This conclusion comes from looking at the cultural backgrounds of some of the highest-performing college and high school students who participate in math competitions. Most of these students, especially the girls, came from cultures where math is prized as an important and useful skill and a source of prestige. These students or their parents tended to be from Asian or Eastern European countries, either sparing them from or giving them a social counterpoint to American beliefs about math. These countries produce a higher proportion of mathematically gifted women, as well as higher numbers of math superstars overall, suggesting that it’s not that girls aren’t good at math, but that girls in the U.S. are socialized to not make math a priority.

 

So, if you’re a high school math nerd, hang in there. At least one research team believes that you are good at math and you’re not a weirdo for being good at math. If you can stick with math into college, you’ll likely encounter a different attitude. And if the article in Friday’s New York Times is any indication, top colleges want mathematically-inclined students. They might even pony up some scholarship money to woo you.

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Financial Aid Expands at Three More Colleges

October 15, 2008

by Scholarships.com Staff

Texas A&M, Boston University, and Vanderbilt University have all recently announced expanded financial aid programs to help lower-and-middle-class students deal with the rising cost of college education and the tough economic situation the country currently faces. 

This news comes as many other colleges are announcing budget cuts and tuition hikes in order to break even in the face of declining state funding. Proposed cuts to higher education funding currently range from a one percent cut in Maryland to a reduction of funding by more than 14 percent in Nevada, according to a recent write-up in The Chronicle of Higher Education

Despite financial concerns, though, more and more schools are digging into their pockets to find additional scholarship and grant money for their students.  Texas A&M will provide free tuition to all freshmen with a family income below $60,000 and a GPA above 2.5.  Boston University plans to meet all financial need for every Boston public school graduate admitted to the university.  Vanderbilt will replace all need-based student loans with grants for its students starting next fall, though it still needs to raise an additional $100 million to fully fund the program.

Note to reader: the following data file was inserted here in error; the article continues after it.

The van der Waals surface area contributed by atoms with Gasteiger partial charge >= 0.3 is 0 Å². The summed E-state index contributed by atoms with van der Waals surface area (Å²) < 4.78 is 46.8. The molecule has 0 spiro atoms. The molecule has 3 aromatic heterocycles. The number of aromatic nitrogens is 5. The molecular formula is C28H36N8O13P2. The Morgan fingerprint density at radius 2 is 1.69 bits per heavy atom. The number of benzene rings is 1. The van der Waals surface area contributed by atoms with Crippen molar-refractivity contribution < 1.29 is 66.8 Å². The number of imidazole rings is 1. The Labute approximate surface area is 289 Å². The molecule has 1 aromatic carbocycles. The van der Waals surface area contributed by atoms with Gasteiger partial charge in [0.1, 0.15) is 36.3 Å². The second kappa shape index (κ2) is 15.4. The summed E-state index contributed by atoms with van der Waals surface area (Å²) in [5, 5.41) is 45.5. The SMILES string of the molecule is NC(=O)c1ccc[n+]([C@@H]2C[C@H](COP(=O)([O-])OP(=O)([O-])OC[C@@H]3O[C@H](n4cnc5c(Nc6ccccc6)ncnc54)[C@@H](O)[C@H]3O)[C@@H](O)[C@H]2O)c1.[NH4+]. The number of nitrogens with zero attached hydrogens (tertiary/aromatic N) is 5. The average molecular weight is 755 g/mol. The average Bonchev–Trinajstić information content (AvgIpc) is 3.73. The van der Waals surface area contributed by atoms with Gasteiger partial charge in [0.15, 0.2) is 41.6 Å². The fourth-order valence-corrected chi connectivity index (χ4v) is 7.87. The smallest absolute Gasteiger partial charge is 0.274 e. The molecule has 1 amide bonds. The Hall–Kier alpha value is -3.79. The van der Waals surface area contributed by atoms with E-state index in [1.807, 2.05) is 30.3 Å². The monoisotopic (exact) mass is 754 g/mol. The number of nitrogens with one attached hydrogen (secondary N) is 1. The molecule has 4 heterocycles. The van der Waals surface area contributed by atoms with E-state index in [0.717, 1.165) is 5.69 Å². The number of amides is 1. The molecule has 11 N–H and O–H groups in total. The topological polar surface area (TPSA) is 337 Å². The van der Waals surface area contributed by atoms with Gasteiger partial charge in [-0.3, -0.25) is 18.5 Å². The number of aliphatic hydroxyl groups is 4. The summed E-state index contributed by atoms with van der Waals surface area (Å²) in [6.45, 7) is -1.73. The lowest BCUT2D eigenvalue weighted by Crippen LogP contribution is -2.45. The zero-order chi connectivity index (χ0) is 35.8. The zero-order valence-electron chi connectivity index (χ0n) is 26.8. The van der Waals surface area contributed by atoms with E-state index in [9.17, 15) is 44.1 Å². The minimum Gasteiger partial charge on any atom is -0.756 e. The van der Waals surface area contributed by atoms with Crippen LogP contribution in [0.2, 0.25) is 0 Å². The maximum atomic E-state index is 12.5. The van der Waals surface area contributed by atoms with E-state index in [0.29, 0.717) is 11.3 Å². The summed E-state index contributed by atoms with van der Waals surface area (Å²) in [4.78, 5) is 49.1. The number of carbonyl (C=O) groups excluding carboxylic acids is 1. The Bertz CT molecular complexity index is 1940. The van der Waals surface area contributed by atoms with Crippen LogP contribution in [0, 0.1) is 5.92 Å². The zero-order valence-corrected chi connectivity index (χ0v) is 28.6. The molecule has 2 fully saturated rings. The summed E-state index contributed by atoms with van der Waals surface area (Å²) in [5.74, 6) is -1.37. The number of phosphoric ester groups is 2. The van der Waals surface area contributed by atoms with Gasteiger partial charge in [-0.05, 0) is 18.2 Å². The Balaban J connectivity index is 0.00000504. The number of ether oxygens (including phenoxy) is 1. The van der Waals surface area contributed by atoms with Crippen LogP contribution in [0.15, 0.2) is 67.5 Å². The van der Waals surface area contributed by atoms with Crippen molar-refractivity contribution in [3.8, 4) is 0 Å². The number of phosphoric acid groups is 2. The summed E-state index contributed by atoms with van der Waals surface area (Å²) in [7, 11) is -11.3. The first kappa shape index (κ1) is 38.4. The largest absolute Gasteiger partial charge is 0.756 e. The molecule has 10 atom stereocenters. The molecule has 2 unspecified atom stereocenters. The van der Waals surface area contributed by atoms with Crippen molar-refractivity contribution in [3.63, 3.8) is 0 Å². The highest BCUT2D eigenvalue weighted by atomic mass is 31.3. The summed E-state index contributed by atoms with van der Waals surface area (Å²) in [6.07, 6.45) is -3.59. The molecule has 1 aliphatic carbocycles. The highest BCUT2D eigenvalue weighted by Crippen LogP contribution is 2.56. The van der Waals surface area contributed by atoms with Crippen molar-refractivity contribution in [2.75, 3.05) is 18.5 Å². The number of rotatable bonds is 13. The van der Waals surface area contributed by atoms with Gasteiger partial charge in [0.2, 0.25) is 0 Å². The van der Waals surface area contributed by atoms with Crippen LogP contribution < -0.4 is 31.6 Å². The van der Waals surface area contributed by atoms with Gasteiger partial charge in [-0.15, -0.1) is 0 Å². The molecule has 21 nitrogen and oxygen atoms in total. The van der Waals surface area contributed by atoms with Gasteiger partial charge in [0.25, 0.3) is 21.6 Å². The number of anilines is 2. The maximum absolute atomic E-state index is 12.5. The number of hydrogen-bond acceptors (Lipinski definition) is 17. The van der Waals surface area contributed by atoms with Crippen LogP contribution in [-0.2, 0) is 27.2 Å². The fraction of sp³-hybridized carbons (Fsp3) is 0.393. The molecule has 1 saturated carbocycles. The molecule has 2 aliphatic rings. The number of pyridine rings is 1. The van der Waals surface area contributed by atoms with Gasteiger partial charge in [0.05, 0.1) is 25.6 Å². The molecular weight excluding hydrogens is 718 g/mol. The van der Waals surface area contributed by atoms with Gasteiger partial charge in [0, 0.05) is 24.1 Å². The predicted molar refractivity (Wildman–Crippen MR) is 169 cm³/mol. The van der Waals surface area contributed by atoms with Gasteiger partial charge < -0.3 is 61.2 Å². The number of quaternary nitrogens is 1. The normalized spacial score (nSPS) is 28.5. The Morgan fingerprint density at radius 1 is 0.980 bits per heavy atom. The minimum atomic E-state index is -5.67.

U.S. News and World Report provides more information on these new financial aid programs.  You can find out more about these and other generous institutions by conducting a college search on Scholarships.com.

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College Affordability a Major Issue for Many U.S. Voters

October 16, 2008

by Scholarships.com Staff

Despite the relatively small amount of time spent on issues of higher education in the presidential debates, a survey by the National Education Association shows that many voters, especially college students and their parents, consider college costs to be one of the main issues in the upcoming presidential election.

Thirty-four percent of college students and parents of college students polled consider college affordability the single most important issue of the 2008 election.  70 percent of parents and 65 percent of students said that it was important that the next president making it easier for families to pay for school.  Additionally, the vast majority of those surveyed said that a college education is fast becoming a necessity, yet also espoused a belief that attending college is more of a financial burden now than it was 10 years ago.

Each candidate addressed educational policy directly in last night's debate, after touching on parts of their plans briefly in previous debates.  Senator McCain's proposal for college affordability centers around shoring up the federal student loan system and making it easier for students to borrow what they need from the government, especially through the FFEL program. He also put an emphasis on expanding the role of community colleges in training displaced workers.  Senator Obama, on the other hand, favors a $4,000 higher education tax credit for families to help with tuition costs, as well as efforts to improve college access and reduce students' student loan burdens, stressing the fact that many students alter their career goals due to debt.